Tuesday, December 28, 2004

Calling out the Symbol Rulers

Korzybski told us that "those who rule the symbols rule us." In the upcoming issue of ETC, we present a new feature, "Calling out the Symbol Rulers," in which we hope to provide ongoing information of use in evaluating and challenging the statements of our rulers. Here's one contribution to that effort.
In the past few years, we have seen a huge blossoming of both "citizen journalists" and funded on-screen and on-line commentators, each with an opinion and a story to tell. Between the changes in media ownerships laws and the ever-widening use of the Internet and camera-cell phones, we get a lot of news about the source of which we know very little. Whose reports do we believe?

Enter Disinfopedia. Based on the uniquely Internet-based web page mechanism known as "wiki", this site evaluates media campaigns and invites readers to join in the effort. The introduction states that the site started as "a collaborative project to produce a directory of public relations firms, think tanks, industry-funded organizations and industry-friendly experts that work to influence public opinion and public policy on behalf of corporations, governments and special interests."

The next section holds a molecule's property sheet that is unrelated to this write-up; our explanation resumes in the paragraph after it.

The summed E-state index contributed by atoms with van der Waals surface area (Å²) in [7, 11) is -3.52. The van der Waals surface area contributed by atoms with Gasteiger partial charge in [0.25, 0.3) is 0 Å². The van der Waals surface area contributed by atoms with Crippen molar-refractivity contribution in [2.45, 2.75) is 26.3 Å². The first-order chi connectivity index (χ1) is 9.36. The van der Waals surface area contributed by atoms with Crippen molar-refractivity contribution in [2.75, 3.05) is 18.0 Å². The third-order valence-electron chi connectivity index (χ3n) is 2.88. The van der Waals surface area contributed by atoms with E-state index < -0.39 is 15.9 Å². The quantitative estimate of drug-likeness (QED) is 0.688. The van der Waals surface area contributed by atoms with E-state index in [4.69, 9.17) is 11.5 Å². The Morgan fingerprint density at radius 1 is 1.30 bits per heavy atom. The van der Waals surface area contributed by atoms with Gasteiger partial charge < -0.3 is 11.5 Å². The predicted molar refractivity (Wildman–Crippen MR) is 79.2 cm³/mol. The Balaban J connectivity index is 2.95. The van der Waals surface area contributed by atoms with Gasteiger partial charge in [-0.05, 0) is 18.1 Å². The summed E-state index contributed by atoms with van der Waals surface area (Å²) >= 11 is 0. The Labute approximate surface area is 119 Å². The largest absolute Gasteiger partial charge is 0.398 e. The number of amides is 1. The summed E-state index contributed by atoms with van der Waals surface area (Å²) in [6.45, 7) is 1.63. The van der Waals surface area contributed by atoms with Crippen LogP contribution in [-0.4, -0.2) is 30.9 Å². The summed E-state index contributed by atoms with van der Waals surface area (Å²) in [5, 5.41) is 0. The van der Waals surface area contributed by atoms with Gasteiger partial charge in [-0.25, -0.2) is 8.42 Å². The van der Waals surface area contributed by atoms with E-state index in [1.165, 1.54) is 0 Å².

In keeping with the wiki philosophy, anyone who views a page can also edit it. Wikis manage this potentially chaotic feature by self-government. A community of dedicated participants monitor changes to the site and reverse or flag those that appear malicious, capricious or just plain incorrect. But this doesn't amount to censorship, exactly, because both a change to a page and its correction remain available to anyone interested enough to view the page's history.

The site offers not only reviews of political statements and media campaigns, it also provides tutorials on how to evaluate such statements and research their underpinnings. This link- and information-rich site belongs on your favorites list.

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